Tag Archives: Drawing-Breath

Laurie Boris – author and editor extraordinaire!

Long before I ever spoke to Laurie Boris, or asked her to become my editor, I read her book, ‘Drawing Breath‘ and absolutely loved it. On the basis of that one book I knew I could trust her with mine. That was all it took. I didn’t ask for her CV or anything sensible like that, but if I had, this is what I would have learned :

“Laurie Boris has been writing fiction for almost thirty years, inspired by the work of Joyce Carol Oates, TC Boyle, John Irving, Vladimir Nabokov, Gail Parent, Nora Ephron, and many other brilliant, prolific, and funny writers.

With a degree in advertising and psychology from Syracuse University’s SI Newhouse School of Public Communications, she started writing articles for her local newspaper and promotional copy for freelance clients. Between projects, she tried a few short stories, some which were published in small literary magazines and later, on the Web. Two won honorable mention in a Writer’s Digest annual competition. One took first place in a contest sponsored by a women’s website, judged by author Katherine Center.”

You can read the rest of this amazing Author Spotlight on Morgen Bailey’s blog :


Oh and Laurie? I can hardly wait for ‘Sliding Past Vertical’!



BigAl’s Books and Pals Readers’ Choice Awards.

DrawingBreathCoverI know there are quite a few of you who have read Laurie Boris’ novel ‘Drawing Breath’, and loved it as much as I did. Well I have some exciting news!

>>drum roll<<

‘Drawing Breath’ has been nominated for best Contemporary Fiction in BigAl’s Books and Pals Readers’ Choice Awards.

These awards are open for all readers to vote, so PLEASE! follow the link below and vote.

The awards cover multiple categories, and you can vote for all of them. But whether you vote for just one book or many, please give these Indie authors some love.  All of them are hardworking writers who bend over backwards to publish quality work.  You won’t find a single, poorly written novel in there.

Sadly far too many of these conscientious writers just can’t get the exposure they deserve, which is why this award is so important.  It highlights just how good Indie writing can be. And it gives these authors a pat on the back,  just for being nominated.

Of course, winning is much, much better, and Laurie really does deserve to win!

I personally consider ‘Drawing Breath’ to be one of the best books I’ve read, Indie or otherwise, so…. please vote?


-hugs to all-


Drawing Breath – something extraordinary

It’s Saturday afternoon here in the antipodes and I find I can’t get stuck into writing my book until I write about another book, a book I have just finished reading.

I have to get these thoughts and feeling down into words before they lose their force and become just memories.

The book is ‘Drawing Breath’ and it was written and published by Laurie Boris, an indie author and a female author. I make those points so that what I say next achieves full impact. ‘Drawing Breath’ is one of  the best books I have ever read and that most definitely includes the hundreds, perhaps thousands of traditionally published books I have read over the last 50 years.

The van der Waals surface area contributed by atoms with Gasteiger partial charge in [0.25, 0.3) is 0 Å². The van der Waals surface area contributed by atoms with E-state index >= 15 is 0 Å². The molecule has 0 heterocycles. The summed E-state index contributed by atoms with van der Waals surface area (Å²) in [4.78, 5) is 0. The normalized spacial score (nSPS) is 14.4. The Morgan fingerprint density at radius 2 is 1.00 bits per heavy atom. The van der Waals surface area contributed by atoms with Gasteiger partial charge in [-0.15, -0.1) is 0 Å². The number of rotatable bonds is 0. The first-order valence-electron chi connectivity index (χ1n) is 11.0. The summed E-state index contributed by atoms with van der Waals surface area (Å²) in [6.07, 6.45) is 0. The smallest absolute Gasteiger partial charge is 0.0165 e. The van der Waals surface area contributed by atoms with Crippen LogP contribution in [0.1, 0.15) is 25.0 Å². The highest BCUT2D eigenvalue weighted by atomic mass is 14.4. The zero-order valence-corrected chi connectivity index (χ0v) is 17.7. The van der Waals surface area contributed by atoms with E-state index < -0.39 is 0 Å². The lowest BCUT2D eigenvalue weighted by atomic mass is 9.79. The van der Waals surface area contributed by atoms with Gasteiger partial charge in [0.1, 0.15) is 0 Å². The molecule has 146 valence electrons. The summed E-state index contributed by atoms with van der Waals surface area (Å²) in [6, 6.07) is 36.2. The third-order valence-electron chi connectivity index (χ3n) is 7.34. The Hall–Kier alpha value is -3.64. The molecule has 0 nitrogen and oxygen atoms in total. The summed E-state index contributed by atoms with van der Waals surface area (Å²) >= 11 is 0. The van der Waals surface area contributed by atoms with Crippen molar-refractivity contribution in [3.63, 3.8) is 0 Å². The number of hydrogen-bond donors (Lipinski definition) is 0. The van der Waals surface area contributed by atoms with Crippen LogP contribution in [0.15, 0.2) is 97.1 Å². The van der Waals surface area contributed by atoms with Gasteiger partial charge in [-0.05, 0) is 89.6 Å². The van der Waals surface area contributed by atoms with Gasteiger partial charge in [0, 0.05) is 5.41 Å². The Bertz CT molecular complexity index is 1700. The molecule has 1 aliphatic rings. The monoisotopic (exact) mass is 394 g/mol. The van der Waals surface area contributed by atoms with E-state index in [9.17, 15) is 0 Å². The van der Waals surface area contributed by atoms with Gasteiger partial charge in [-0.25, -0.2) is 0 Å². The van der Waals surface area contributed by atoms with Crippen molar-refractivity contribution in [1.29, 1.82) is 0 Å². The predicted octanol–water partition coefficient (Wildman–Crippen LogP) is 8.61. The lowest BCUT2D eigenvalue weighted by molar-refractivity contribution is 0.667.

I did not want to read ‘Drawing Breath’ when I first stumbled across it on Indies Unlimited. I read the blurb about 16 year old Caitlyn and 34 year old Daniel and I thought ‘oh no, a Lolita story!’ Wrong.

Then I read further and discovered that Daniel had cystic fibrosis and something in my head just shutdown. Cystic fibrosis is a cruel condition for which there is no cure. Did I really want to read something that was going to depress me?

I was wrong about that too. What I feel now is exultation. How I feel is… uplifted.

I’m not quite sure why I finally bought ‘Drawing Breath’ on Amazon last night but I began reading it at about 11pm – I always read in bed before going to sleep. Well, I was still reading at 3am.

When I woke this morning after far too little sleep I continued reading ‘Drawing Breath’. I finished it half an hour ago and I still can’t let it go. Caitlyn and her mother Maureen, Daniel and his sister Denise, Daniel’s lover Bess, Kumar the breathing therapist at the hospital, all of these characters large and small are still walking and talking in my head and their world seems more real to me than the cosy confines of my office.

How did this happen?

It happened because Laurie Boris is a master storyteller who must have loved each and everyone of her characters because the love shines through in the way even the least important of them has substance.

Writers tend to talk a lot about ‘voice’ and how each character should have a distinctive voice of their own. Well the characters in ‘Drawing Breath’ have far more than voice, they have a presence as vivid as any image on a cinema screen. They exist in time and space, not just as words on a page. And because they exist, their stories have the power to make us feel, for them and also for the human condition that mixes joy and pain in such equal measure.

I really don’t want to write a short, cold summary of the story because the beauty and the joy, and yes the sorrow, are in the reading. To understand what is so very special about this book you have to read it for yourself. So think of this as less of a review and more just the out-pouring of thanks from a reader to a writer.

Thank you Laurie. I am sorry I waited so long to accept the beautiful gift you created with ‘Drawing Breath’.


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